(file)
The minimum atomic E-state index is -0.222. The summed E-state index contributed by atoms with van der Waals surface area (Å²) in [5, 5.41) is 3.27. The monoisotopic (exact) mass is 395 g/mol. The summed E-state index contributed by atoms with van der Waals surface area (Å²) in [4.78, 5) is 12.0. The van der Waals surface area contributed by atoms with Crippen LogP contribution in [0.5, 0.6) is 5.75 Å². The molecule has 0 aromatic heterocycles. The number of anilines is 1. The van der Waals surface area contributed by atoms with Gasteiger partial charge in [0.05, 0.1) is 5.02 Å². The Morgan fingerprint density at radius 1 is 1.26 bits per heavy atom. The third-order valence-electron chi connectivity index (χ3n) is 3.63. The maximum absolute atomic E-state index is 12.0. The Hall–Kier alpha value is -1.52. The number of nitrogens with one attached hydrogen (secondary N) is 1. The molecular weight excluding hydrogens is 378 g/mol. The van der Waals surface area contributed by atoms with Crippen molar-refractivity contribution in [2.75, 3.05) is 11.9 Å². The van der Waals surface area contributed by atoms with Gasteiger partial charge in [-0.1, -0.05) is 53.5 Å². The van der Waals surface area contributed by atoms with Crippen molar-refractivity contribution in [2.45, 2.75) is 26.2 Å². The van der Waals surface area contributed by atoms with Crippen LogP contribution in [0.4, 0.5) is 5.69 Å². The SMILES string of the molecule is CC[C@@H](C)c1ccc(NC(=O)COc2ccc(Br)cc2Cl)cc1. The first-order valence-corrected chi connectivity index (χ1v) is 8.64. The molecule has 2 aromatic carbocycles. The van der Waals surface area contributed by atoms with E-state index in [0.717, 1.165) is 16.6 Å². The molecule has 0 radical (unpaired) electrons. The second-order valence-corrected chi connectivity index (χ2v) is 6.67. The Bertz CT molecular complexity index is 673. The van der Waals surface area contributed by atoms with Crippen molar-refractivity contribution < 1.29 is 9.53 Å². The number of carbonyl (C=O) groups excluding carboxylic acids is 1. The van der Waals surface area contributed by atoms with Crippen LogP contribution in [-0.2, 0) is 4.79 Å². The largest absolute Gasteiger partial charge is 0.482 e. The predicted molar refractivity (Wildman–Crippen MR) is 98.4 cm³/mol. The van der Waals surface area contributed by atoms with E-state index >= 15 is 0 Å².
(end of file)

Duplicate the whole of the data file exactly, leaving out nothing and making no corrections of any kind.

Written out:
The minimum atomic E-state index is -0.222. The summed E-state index contributed by atoms with van der Waals surface area (Å²) in [5, 5.41) is 3.27. The monoisotopic (exact) mass is 395 g/mol. The summed E-state index contributed by atoms with van der Waals surface area (Å²) in [4.78, 5) is 12.0. The van der Waals surface area contributed by atoms with Crippen LogP contribution in [0.5, 0.6) is 5.75 Å². The molecule has 0 aromatic heterocycles. The number of anilines is 1. The van der Waals surface area contributed by atoms with Gasteiger partial charge in [0.05, 0.1) is 5.02 Å². The Morgan fingerprint density at radius 1 is 1.26 bits per heavy atom. The third-order valence-electron chi connectivity index (χ3n) is 3.63. The maximum absolute atomic E-state index is 12.0. The Hall–Kier alpha value is -1.52. The number of nitrogens with one attached hydrogen (secondary N) is 1. The molecular weight excluding hydrogens is 378 g/mol. The van der Waals surface area contributed by atoms with Crippen molar-refractivity contribution in [2.75, 3.05) is 11.9 Å². The van der Waals surface area contributed by atoms with Gasteiger partial charge in [-0.1, -0.05) is 53.5 Å². The van der Waals surface area contributed by atoms with Crippen molar-refractivity contribution in [2.45, 2.75) is 26.2 Å². The van der Waals surface area contributed by atoms with Crippen LogP contribution in [0.4, 0.5) is 5.69 Å². The SMILES string of the molecule is CC[C@@H](C)c1ccc(NC(=O)COc2ccc(Br)cc2Cl)cc1. The first-order valence-corrected chi connectivity index (χ1v) is 8.64. The molecule has 2 aromatic carbocycles. The van der Waals surface area contributed by atoms with E-state index in [0.717, 1.165) is 16.6 Å². The molecule has 0 radical (unpaired) electrons. The second-order valence-corrected chi connectivity index (χ2v) is 6.67. The Bertz CT molecular complexity index is 673. The van der Waals surface area contributed by atoms with Crippen molar-refractivity contribution < 1.29 is 9.53 Å². The number of carbonyl (C=O) groups excluding carboxylic acids is 1. The van der Waals surface area contributed by atoms with Crippen LogP contribution in [-0.2, 0) is 4.79 Å². The largest absolute Gasteiger partial charge is 0.482 e. The predicted molar refractivity (Wildman–Crippen MR) is 98.4 cm³/mol. The van der Waals surface area contributed by atoms with E-state index >= 15 is 0 Å².